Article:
These findings suggest that legislative conditions and news media pressure significantly influence the strength and timing of transparency and freedom of information laws. They also suggest that press advocacy for access to information tends to be greater in countries where presidents are weaker and news media ownership concentration is low. Overall, the dissertation contributes theory and evidence to a growing literature on the determinants of robust good governance and transparency reform. It also specifies the determinants of media activism for transparency and freedom of information laws, and the contingent role the media plays as an advocate of democracy-enhancing reform.
PDFs Available (they may take a while to download so patience is required)
Full Dissertation (3MB)
Chapter 1: Surrendering Secrecy (Introduction)
Chapter 2: Surrendering Secrecy in Mexico
Chapter 3: Delay and Resistance in Argentina
Chapter 4: Explaining the Surrender of Secrecy Across Latin America
“One of the very first, if not the first, large scale comparative projects examining the origins of access to information legislation […] Greg has done an excellent job of finding the political and societal variables that can explain which countries get true access to information and which ones get either nothing or a shame statute […] his project is theoretically interesting, builds on absolutely impressive fieldwork and deep knowledge of his cases, and is poised to make a significant contribution to the comparative politics of Latin America.”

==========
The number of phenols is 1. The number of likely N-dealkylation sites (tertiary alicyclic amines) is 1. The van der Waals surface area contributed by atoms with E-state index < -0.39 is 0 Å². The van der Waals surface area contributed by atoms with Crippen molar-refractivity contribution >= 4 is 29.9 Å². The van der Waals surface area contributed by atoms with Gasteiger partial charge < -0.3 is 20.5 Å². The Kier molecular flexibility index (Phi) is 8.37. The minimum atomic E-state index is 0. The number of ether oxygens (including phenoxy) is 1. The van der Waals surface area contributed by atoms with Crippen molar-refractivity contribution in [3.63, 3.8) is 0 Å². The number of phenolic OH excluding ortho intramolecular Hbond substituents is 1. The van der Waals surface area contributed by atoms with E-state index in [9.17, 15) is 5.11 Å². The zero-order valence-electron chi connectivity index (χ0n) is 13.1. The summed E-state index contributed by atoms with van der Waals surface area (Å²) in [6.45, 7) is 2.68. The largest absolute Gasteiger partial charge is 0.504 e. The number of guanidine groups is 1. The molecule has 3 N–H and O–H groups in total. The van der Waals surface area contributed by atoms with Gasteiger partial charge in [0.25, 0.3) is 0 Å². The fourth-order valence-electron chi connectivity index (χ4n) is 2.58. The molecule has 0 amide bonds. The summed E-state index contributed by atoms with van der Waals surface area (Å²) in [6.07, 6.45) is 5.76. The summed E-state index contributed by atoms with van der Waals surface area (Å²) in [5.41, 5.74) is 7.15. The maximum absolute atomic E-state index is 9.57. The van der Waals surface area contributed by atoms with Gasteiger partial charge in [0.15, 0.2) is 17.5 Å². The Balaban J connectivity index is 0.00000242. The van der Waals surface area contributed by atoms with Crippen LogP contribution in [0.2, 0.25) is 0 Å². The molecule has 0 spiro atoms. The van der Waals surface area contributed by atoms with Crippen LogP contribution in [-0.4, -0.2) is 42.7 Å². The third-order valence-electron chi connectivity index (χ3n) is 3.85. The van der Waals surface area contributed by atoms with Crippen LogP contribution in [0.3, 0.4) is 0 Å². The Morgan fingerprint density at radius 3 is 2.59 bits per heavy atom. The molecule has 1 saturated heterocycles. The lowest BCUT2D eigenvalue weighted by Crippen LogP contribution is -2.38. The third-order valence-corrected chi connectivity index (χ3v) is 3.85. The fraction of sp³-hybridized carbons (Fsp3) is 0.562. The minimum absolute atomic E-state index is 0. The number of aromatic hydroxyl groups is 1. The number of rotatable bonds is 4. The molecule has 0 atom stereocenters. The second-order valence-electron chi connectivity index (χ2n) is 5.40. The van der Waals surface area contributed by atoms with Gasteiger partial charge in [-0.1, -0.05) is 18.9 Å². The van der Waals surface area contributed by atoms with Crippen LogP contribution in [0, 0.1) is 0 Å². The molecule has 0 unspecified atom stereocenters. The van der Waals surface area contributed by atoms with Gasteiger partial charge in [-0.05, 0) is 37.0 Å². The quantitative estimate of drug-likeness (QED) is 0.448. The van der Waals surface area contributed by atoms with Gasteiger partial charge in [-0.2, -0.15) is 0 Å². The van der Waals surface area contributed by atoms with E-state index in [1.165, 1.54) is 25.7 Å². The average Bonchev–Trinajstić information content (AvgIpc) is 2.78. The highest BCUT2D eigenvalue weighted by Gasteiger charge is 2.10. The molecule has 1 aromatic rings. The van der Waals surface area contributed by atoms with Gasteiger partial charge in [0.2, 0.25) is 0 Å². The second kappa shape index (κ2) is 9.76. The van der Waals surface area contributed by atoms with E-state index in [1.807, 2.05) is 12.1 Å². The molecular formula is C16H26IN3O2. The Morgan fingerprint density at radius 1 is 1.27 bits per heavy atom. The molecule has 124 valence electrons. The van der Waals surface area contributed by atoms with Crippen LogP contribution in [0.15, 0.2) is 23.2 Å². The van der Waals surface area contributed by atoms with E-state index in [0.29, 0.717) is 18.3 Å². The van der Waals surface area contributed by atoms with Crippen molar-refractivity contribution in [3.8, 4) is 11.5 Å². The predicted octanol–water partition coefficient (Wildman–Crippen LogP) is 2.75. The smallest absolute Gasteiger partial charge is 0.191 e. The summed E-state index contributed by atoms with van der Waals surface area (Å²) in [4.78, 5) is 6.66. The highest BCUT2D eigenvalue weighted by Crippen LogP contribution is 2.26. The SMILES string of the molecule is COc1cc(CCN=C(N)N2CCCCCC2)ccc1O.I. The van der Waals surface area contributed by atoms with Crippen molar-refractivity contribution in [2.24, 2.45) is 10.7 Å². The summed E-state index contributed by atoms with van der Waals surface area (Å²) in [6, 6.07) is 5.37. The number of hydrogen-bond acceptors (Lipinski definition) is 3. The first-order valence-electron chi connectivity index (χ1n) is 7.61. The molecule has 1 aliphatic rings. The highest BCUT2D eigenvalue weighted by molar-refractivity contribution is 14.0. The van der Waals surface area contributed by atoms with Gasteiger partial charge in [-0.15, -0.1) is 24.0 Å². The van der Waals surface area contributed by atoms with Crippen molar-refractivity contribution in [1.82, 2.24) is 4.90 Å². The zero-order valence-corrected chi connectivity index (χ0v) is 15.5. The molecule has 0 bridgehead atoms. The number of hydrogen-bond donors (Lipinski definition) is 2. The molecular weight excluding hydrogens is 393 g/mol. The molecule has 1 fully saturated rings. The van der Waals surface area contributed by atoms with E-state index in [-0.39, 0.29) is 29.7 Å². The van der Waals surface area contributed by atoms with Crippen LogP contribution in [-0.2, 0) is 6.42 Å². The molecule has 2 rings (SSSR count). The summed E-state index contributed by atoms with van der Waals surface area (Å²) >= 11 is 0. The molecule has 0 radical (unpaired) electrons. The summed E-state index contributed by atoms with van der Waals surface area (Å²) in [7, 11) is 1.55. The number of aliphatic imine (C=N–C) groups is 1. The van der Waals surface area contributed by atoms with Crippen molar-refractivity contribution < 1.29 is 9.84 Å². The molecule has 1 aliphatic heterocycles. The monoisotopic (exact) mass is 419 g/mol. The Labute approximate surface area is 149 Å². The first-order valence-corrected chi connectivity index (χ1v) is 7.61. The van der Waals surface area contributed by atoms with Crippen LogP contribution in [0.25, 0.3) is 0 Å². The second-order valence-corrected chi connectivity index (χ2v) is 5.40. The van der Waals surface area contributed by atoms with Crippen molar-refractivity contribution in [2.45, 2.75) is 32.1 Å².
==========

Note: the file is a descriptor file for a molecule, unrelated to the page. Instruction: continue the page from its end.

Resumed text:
“…A seminal contribution to our understanding of the determinants of strong freedom of information laws. The topic he addresses is important, his argument is original and the evidence he presents is compelling […] Empirically, this is one of the most impressive—if not the most impressive—dissertations I have read at the University of Texas at Austin..."
“…an important addition to the scholarship in an area that will see a lot of growth in the coming years, as researchers conduct new critical examinations of issues such as government transparency and freedom of information. It was very ambitious of Greg to propose such a comprehensive analysis of several Latin American countries, and he carried it through with great success. I believe he will make strong contributions to the teaching and research in his field and the institutions with which he is affiliated.”
"Under what conditions do access-to-information laws make a real difference and effectively guarantee transparency? Greg Michener's dissertation weaves together interesting arguments from political science to answer this novel question in a convincing fashion. The tremendous breadth and depth of field research that inform this thesis are truly impressive."
Hosted by the non-profit National Security Archive at the George Washington University in Washington, freedomdominfo.org is one of the leading authorities on questions regarding freedom of information, transparency, human rights, and civil liberties. The site provides a wealth of information, including country studies, feature articles, and links.